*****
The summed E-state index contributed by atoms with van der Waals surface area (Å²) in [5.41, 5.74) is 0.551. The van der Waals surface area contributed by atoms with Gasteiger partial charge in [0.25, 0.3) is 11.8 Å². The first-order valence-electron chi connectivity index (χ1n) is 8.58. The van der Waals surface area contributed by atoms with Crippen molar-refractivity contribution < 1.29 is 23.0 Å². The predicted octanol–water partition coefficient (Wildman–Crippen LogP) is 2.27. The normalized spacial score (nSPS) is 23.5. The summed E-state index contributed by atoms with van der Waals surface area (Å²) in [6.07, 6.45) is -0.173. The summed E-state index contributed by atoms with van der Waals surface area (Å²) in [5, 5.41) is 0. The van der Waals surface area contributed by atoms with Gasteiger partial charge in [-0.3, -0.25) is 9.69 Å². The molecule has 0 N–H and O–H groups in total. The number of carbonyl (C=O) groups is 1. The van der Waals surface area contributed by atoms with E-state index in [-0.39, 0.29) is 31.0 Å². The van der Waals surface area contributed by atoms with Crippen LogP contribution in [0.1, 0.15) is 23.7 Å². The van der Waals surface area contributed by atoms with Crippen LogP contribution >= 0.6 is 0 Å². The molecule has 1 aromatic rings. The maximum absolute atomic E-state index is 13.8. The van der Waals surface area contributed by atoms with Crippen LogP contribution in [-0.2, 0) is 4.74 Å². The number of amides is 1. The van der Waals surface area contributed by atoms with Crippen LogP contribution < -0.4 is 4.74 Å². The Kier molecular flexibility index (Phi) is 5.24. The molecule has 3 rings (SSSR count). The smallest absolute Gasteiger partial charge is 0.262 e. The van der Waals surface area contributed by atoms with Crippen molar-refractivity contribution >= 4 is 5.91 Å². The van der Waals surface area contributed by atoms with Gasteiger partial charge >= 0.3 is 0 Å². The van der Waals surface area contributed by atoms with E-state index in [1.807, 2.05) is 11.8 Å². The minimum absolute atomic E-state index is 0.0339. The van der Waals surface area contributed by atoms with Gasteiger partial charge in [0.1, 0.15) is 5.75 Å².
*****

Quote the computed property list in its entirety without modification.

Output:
The summed E-state index contributed by atoms with van der Waals surface area (Å²) in [5.41, 5.74) is 0.551. The van der Waals surface area contributed by atoms with Gasteiger partial charge in [0.25, 0.3) is 11.8 Å². The first-order valence-electron chi connectivity index (χ1n) is 8.58. The van der Waals surface area contributed by atoms with Crippen molar-refractivity contribution < 1.29 is 23.0 Å². The predicted octanol–water partition coefficient (Wildman–Crippen LogP) is 2.27. The normalized spacial score (nSPS) is 23.5. The summed E-state index contributed by atoms with van der Waals surface area (Å²) in [6.07, 6.45) is -0.173. The summed E-state index contributed by atoms with van der Waals surface area (Å²) in [5, 5.41) is 0. The van der Waals surface area contributed by atoms with Gasteiger partial charge in [-0.3, -0.25) is 9.69 Å². The molecule has 0 N–H and O–H groups in total. The number of carbonyl (C=O) groups is 1. The van der Waals surface area contributed by atoms with E-state index in [-0.39, 0.29) is 31.0 Å². The van der Waals surface area contributed by atoms with Crippen LogP contribution in [0.1, 0.15) is 23.7 Å². The van der Waals surface area contributed by atoms with Crippen LogP contribution >= 0.6 is 0 Å². The molecule has 1 aromatic rings. The maximum absolute atomic E-state index is 13.8. The van der Waals surface area contributed by atoms with Crippen LogP contribution in [-0.2, 0) is 4.74 Å². The number of amides is 1. The van der Waals surface area contributed by atoms with Crippen LogP contribution < -0.4 is 4.74 Å². The Kier molecular flexibility index (Phi) is 5.24. The molecule has 3 rings (SSSR count). The smallest absolute Gasteiger partial charge is 0.262 e. The van der Waals surface area contributed by atoms with Crippen molar-refractivity contribution >= 4 is 5.91 Å². The van der Waals surface area contributed by atoms with Gasteiger partial charge >= 0.3 is 0 Å². The van der Waals surface area contributed by atoms with E-state index in [1.807, 2.05) is 11.8 Å². The minimum absolute atomic E-state index is 0.0339. The van der Waals surface area contributed by atoms with Gasteiger partial charge in [0.1, 0.15) is 5.75 Å².